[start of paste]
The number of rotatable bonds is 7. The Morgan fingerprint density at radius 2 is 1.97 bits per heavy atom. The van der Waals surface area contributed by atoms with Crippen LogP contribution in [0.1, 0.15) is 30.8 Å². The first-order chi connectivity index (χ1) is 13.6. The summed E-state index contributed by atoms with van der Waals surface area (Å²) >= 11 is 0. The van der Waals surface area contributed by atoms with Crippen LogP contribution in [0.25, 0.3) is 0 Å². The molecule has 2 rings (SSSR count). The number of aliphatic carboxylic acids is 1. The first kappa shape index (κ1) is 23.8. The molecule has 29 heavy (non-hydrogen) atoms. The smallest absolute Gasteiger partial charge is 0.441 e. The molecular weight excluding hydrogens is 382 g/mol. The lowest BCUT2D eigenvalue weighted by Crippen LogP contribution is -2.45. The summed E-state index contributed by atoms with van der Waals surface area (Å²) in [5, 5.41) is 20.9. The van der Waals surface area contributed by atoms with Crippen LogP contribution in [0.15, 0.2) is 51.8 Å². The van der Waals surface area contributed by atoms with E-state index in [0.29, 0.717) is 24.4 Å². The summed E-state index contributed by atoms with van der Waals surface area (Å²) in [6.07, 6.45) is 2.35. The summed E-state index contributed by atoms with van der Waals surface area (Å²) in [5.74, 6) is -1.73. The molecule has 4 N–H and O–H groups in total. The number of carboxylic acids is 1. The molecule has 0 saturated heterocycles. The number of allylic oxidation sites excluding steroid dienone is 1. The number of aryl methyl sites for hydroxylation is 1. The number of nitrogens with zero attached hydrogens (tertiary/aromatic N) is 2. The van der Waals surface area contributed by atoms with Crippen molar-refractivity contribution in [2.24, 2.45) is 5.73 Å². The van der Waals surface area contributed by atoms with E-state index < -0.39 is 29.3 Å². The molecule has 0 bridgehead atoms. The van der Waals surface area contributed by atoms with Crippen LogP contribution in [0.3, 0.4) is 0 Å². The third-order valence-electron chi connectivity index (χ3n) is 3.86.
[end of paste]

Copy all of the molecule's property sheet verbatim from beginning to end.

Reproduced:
The number of rotatable bonds is 7. The Morgan fingerprint density at radius 2 is 1.97 bits per heavy atom. The van der Waals surface area contributed by atoms with Crippen LogP contribution in [0.1, 0.15) is 30.8 Å². The first-order chi connectivity index (χ1) is 13.6. The summed E-state index contributed by atoms with van der Waals surface area (Å²) >= 11 is 0. The van der Waals surface area contributed by atoms with Crippen LogP contribution in [0.25, 0.3) is 0 Å². The molecule has 2 rings (SSSR count). The number of aliphatic carboxylic acids is 1. The first kappa shape index (κ1) is 23.8. The molecule has 29 heavy (non-hydrogen) atoms. The smallest absolute Gasteiger partial charge is 0.441 e. The molecular weight excluding hydrogens is 382 g/mol. The lowest BCUT2D eigenvalue weighted by Crippen LogP contribution is -2.45. The summed E-state index contributed by atoms with van der Waals surface area (Å²) in [5, 5.41) is 20.9. The van der Waals surface area contributed by atoms with Crippen LogP contribution in [0.15, 0.2) is 51.8 Å². The van der Waals surface area contributed by atoms with E-state index in [0.29, 0.717) is 24.4 Å². The summed E-state index contributed by atoms with van der Waals surface area (Å²) in [6.07, 6.45) is 2.35. The summed E-state index contributed by atoms with van der Waals surface area (Å²) in [5.74, 6) is -1.73. The molecule has 4 N–H and O–H groups in total. The number of carboxylic acids is 1. The molecule has 0 saturated heterocycles. The number of allylic oxidation sites excluding steroid dienone is 1. The number of aryl methyl sites for hydroxylation is 1. The number of nitrogens with zero attached hydrogens (tertiary/aromatic N) is 2. The van der Waals surface area contributed by atoms with Crippen molar-refractivity contribution in [2.24, 2.45) is 5.73 Å². The van der Waals surface area contributed by atoms with E-state index < -0.39 is 29.3 Å². The molecule has 0 bridgehead atoms. The van der Waals surface area contributed by atoms with Crippen LogP contribution in [0.3, 0.4) is 0 Å². The third-order valence-electron chi connectivity index (χ3n) is 3.86.